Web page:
In the Mexican federal government the legislative power is vested in a National Congress (officially the Congress of the Union). The Congress of the Union is a bi-cameral body consisting of two houses, the Senate and the Chamber of Deputies (a House of Representatives). The Senate is comprised of 128 Senators: Two are elected in each State of the Union by direct and universal vote; Another Senator is elected from each state by the members of the first minority from the opposing parties; and 32 Senators are elected by an indirect vote in one national electoral circumscription. The Chamber of Deputies is made up of 500 deputies: 300 elected by direct and universal vote from 300 federal electoral districts, and 200 elected by indirect vote in five federal electoral circuits. The Senate is elected in its entirety every six years, and the Chamber of Deputies is elected in its entirety every three years.

In addition to its authority to enact federal legislation, the Congress acts as supervisory body for matters affecting the entire country, and it sanctions the President痴 decisions when necessary. In the past, the Congress itself and individual members of both houses have been severely criticized for their subordination to the will and political authority of the President. However the setting that allowed this to occur has changed and the present conformation of both houses of Congress is no longer conducive to such subordination. We can reasonably expect a body that will be more active and deliberative that ever before.

The third branch of the Mexican federal government is the Judiciary. One of the critical transformations in the Mexican legal system occurred six years ago pursuant to a Constitutional Amendment published on December 31, 1994. At that same time President Zedillo began his term. This Constitutional Amendment reduced the number of Justices sitting on the Mexican Supreme Court from twenty-six Justices to eleven. The process of appointing Justices to the Supreme Court was clarified and a Judiciary Council was created. The powers of the Supreme Court were tailored to stress its function as a constitutional court. Once the amendments were published all but two of the Supreme Court Justices were fired (officially, they announced their decision to retire from office) and the process to appoint the new justices for the Supreme Court was initiated. Interestingly, this (I am sure, unplanned) judicial earthquake occurred when the most devastating economic crisis and the so-called Tequila Effect jeopardized the world. Thus, the Mexican Judicial Revolution occurred almost unnoticed.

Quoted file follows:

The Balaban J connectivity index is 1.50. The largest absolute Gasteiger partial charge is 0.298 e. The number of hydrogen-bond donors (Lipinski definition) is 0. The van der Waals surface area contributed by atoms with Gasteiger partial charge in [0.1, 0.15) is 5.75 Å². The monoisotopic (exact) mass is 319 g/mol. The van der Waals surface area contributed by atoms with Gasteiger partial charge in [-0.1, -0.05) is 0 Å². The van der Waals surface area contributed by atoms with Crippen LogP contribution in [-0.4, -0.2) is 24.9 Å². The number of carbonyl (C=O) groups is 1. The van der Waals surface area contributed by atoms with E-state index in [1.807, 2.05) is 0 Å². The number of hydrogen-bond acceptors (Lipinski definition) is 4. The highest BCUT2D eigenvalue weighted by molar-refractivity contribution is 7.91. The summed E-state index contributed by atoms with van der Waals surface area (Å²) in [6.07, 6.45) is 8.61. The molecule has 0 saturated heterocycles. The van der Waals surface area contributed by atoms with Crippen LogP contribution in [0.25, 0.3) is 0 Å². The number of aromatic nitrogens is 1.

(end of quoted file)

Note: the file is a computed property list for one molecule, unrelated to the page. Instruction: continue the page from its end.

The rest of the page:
The restructuring of the Mexican Judiciary was not the only major change delineated in the Constitutional Amendments of 1994. The Supreme Court was also vested with the power to give effect erga omnes to those resolutions declaring certain Acts of Congress unconstitutional.

During the term of President Zedillo the finances of the Judiciary strengthened substantially, and new federal courts were created in response to actual needs. The process to select candidates for judgeships is more professional. Salaries for the members of the judiciary have improved significantly. Specialized training received by members of the judiciary is now first rate and the federal court facilities have been significantly improved. This changes have not gone unnoticed abroad and in a recent story published by the Washington Post, Kevin Sullivan and Mary Jordan wrote, 的n ways large and small, the Mexican Supreme Court is beginning to assert itself as a stronger, more independent institution.

As I write this report, new and significant changes are being gestated and the role of the Mexican Judiciary will again strengthen. In November 1999, the President of the Supreme Court made a call to the Mexican legal community asking members to send their comments and ideas for the revision of the Statute on the Procedure of Amparo. At the same time, an eight-member commission was appointed to review these suggestions. This month, the Commission formally submitted its conclusions for amendments to the Statute on the Procedure of Amparo. The Amparo procedure is the cornerstone for the protection of constititutionality and legality within the Mexican system. This statute regulates a federal procedure that allows all Mexican subjects to enlist aid from the federal courts to stop any government action that threatens to infringe on the constitution or the rule of law. The Amparo procedure also empowers the federal courts to enforce the provisions of the Mexican Constitution and to review the legality of any act carried out or implemented by any government authority (federal, state or municipal).

The amendments proposed by the commission left only 18 articles untouched. For all practical purposes the Commission is proposing to amend the entire statute. Included among its projects is enhancing the ability to request the protection of the Federal Judiciary on constitutional matters. Furthermore, the amendments to the Statute on the Procedure of Amparo propose to strengthen the Mexican system of judicial precedents, raising the possibility that some judicial precedents may have effect not only inter partes but erga omnes.

Carlos A. Gabuardi
JURIST Mexico Correspondent
J. Salazar y Cia.

October 9, 2000